Gender equity within hiring and within leadership is another area in which TNC is working globally. “How’s your gender equity, and what are you doing in terms of local hiring? Are you developing local leaders or are you putting ex-Pats from the US in those programs to lead them? Those are the questions we ask ourselves,” Wishik adds.
The Nature Conservancy has also been looking at how they conduct themselves as they do their conservation work. Their updated scientific method, Conservation By Design version 2.0, explicitly articulates TNC’s commitment to equity in conservation. Under Conservation By Design 2.0, they have built in the notion that equity and difference are important and relevant to conservation outcomes. They seek traditional knowledge, not just scientific knowledge in their situation analysis. TNC works to provide participation to everyone, making sure that decision-making is shared, and that the benefits and outcomes of the project are culturally appropriate, equitable for both men and women, and to vulnerable populations or marginalized people as well as majority people. Conservation By Design 2.0 builds the lens of difference into TNC’s work with a commitment to equity.
The third pillar of TNC’s diversity work is about partnering and equitable engagement with a wider range of people and communities. As The Nature Conservancy takes a closer look at the intersection of people and nature to drive equitable conservation, they know that they need to be actively working to collaborate with parts of the environmental movement that they haven’t been working closely with. According to Wishik, “this whole notion of who does conservation work needs to expand if we are all going to have the impact we need.” TNC is helping their staff be more culturally competent in order to engage more local, community-based groups in conservation efforts.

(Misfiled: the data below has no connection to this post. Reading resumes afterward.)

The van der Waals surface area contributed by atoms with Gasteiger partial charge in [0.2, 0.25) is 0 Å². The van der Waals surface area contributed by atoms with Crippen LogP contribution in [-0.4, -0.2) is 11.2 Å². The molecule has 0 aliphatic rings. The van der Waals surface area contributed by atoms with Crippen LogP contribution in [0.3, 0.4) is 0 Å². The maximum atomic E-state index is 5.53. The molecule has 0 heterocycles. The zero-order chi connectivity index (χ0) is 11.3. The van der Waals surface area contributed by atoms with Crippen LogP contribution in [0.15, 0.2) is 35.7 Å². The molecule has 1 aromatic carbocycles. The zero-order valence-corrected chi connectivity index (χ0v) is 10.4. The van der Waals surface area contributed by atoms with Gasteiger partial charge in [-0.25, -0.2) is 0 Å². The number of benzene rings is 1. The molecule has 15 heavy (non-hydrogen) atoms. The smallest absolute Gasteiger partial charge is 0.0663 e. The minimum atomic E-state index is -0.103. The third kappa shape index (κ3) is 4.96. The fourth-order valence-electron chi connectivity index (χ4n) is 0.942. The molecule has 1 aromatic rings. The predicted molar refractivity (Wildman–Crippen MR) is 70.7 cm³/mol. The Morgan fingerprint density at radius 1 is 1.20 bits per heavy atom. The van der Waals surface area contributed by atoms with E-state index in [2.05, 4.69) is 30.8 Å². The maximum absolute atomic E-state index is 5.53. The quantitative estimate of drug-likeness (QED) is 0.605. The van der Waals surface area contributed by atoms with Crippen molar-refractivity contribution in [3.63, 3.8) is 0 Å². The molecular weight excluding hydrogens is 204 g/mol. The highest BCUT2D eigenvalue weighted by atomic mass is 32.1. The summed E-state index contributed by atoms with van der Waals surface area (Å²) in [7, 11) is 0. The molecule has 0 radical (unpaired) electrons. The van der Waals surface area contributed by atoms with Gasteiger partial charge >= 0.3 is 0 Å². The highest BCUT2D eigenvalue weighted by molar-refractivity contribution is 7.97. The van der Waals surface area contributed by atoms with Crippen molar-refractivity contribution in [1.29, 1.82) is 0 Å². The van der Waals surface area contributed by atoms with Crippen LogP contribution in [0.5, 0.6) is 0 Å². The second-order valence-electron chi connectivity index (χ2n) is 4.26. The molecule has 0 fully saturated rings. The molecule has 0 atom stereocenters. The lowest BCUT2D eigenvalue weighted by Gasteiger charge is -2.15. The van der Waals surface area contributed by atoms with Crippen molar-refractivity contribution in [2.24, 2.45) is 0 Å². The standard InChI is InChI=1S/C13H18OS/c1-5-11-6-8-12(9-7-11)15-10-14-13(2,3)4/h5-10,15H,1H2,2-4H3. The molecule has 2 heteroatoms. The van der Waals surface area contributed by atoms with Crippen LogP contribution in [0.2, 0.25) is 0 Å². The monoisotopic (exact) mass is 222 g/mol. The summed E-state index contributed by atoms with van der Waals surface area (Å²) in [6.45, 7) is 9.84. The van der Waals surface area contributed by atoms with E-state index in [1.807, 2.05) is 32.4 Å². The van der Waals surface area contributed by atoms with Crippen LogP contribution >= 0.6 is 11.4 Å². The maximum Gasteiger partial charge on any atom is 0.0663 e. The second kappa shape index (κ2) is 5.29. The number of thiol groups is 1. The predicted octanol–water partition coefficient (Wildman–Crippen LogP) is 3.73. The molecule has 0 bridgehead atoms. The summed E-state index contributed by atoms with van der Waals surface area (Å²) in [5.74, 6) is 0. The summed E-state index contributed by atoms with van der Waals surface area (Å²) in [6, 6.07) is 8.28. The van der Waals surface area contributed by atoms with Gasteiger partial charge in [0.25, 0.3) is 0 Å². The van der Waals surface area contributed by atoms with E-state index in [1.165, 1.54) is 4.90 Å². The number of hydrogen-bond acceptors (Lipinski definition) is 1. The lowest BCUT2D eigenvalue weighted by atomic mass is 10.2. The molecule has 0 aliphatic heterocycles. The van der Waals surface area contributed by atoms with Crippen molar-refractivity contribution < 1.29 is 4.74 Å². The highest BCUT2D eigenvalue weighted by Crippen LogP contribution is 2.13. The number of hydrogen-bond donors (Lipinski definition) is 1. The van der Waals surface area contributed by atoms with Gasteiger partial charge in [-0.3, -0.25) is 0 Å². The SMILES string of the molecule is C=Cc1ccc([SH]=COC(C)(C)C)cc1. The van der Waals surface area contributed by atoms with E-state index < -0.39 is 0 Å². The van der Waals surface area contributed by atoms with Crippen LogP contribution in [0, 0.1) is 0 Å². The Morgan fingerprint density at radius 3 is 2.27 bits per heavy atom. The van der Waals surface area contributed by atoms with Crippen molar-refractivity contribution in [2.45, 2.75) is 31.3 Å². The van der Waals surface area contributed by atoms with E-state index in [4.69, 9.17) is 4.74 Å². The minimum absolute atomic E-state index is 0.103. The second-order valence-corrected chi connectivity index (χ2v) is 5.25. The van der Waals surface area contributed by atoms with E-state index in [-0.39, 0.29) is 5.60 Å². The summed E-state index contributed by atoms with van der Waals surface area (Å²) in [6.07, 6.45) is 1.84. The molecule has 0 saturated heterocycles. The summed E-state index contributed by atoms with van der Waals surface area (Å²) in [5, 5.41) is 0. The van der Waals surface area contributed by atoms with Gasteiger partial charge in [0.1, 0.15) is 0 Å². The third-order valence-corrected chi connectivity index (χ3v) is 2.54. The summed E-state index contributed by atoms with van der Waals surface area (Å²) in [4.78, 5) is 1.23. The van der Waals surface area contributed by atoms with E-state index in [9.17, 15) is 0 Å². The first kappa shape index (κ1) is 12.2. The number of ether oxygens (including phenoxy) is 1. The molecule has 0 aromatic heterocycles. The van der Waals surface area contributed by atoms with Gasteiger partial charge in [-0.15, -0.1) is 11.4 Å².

What really distinguishes The Nature Conservancy right now is their paradigm shift from managing diversity to Leveraging Difference™. Co-developed by Wishik and Dr. Martin N. Davidson, Senior Associate Dean and Professor at the University of Virginia’s Darden School of Business, Leveraging Difference™ suggests that the first step is to see what differences are present and to ask yourself which of these might be relevant to the project or organization. From seeing difference, the second step moves to understanding difference. Understand the difference means asking yourself, ‘so what? How or why do these differences matter?’ Once you have seen and understood the difference and decided it really is relevant, then you can build strategy and shift what you are doing with the engage difference step.